Pick One of the most iconic cultural figures of 20th century America is being reintroduced in a comprehensive exhibition about his life, "Bob Dylan's American Journey: 1956-1966." Decades after his heyday, Dylan-mania has been reignited as the venerated lyricist represents a uniquely American brand of art. Organized by the Experience Music Project, this interactive, hands-on musical journey includes photographs, recordings, interview footage and historical artifacts. Focusing on the decade when anti-war and civil rights movements were cresting, Dylan's folk and rock music emerged as an artistic and political influence. Throughout the exhibition, there will be lectures, discussions and film screenings. Through June 8. $5-$10. Skirball Cultural Center, 2701 N. Sepulveda Blvd., Los Angeles. (310) 440-4500. For lineup of related events, visit http://www.skirball.org.

The annual Conscious Life Expo, Business Symposium and Film Festival encourages guests to learn about alternative health, empowered living and conscious social justice. The symposium encourages lively participation in topics such as the co-creation of a new world based on paradigms in science as well as a spiritual and global community. $10 (Fri.), $20 (Sat.-Sun.). Through Feb. 11. LAX Hilton Hotel, 5711 W. Century Blvd., Los Angeles. For reservations, call (800) 367-5777. http://www.consciouslifeexpo.com/.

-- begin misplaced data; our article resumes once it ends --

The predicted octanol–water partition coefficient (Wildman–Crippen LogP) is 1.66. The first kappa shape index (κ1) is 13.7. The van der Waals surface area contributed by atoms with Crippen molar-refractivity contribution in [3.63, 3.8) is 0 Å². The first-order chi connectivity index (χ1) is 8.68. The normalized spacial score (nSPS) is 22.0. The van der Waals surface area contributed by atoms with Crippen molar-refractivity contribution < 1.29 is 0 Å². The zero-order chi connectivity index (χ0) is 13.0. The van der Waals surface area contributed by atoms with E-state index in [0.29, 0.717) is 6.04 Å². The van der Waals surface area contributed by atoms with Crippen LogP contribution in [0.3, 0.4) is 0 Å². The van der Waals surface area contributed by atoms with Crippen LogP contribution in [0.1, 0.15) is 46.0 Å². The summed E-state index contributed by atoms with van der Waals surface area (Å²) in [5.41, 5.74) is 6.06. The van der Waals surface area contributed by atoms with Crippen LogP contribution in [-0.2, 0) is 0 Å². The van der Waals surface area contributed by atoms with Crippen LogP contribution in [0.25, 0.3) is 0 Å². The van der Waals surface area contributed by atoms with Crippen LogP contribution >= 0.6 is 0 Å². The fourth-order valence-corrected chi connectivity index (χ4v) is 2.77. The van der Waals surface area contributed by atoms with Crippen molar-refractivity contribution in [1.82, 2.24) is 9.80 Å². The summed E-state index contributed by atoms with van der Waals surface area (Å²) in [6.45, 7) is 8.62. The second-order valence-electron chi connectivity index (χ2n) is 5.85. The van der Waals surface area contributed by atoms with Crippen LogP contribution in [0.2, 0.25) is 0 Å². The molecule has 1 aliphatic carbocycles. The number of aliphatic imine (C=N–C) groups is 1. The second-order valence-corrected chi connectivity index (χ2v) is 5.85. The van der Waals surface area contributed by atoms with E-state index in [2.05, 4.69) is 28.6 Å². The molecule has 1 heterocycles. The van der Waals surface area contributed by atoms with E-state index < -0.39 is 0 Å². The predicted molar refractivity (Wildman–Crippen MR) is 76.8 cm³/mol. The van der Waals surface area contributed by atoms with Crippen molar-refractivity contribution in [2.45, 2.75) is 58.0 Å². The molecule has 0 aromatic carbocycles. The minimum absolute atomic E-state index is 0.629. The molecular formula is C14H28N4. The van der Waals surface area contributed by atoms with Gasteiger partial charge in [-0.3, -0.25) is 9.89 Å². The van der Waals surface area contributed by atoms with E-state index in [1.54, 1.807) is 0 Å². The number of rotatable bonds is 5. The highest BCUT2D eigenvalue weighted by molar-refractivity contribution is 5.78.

In honor of Israel's 60th Year of Independence, the American Jewish Committee (AJC) is asking Jewish youth to express their attachment to Israel, their memories of a trip, their impressions of the country, their questions and their political viewpoints in two minutes or less. Share your vision and enter the "MyIsrael Video Competition" by uploading your video to my.israel.org. Finalists will personally screen their films at the AJC's annual meeting in Washington, D.C. The first-place winner gets a special trip to -- where else? Israel. Must be 18-26 to enter. Competition ends Feb. 29 at midnight.